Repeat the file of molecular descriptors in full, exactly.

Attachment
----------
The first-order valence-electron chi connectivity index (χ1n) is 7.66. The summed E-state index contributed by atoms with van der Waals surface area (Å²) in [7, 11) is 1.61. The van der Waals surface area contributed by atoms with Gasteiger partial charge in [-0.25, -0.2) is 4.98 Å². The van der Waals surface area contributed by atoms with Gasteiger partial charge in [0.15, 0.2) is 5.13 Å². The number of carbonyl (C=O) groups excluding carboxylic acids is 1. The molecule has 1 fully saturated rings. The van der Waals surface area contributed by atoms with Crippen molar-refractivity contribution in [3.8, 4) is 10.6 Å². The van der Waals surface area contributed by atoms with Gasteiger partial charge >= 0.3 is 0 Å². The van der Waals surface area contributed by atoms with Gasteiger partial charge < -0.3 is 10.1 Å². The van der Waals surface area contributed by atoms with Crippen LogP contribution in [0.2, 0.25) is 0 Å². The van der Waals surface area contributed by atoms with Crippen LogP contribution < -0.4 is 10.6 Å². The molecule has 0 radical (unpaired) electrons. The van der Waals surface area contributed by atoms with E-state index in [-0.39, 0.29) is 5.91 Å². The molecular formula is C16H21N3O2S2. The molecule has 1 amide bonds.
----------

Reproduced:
The first-order valence-electron chi connectivity index (χ1n) is 7.66. The summed E-state index contributed by atoms with van der Waals surface area (Å²) in [7, 11) is 1.61. The van der Waals surface area contributed by atoms with Gasteiger partial charge in [-0.25, -0.2) is 4.98 Å². The van der Waals surface area contributed by atoms with Gasteiger partial charge in [0.15, 0.2) is 5.13 Å². The number of carbonyl (C=O) groups excluding carboxylic acids is 1. The molecule has 1 fully saturated rings. The van der Waals surface area contributed by atoms with Crippen molar-refractivity contribution in [3.8, 4) is 10.6 Å². The van der Waals surface area contributed by atoms with Gasteiger partial charge >= 0.3 is 0 Å². The van der Waals surface area contributed by atoms with Gasteiger partial charge < -0.3 is 10.1 Å². The van der Waals surface area contributed by atoms with Crippen LogP contribution in [0.2, 0.25) is 0 Å². The van der Waals surface area contributed by atoms with Crippen LogP contribution < -0.4 is 10.6 Å². The molecule has 0 radical (unpaired) electrons. The van der Waals surface area contributed by atoms with E-state index in [-0.39, 0.29) is 5.91 Å². The molecular formula is C16H21N3O2S2. The molecule has 1 amide bonds.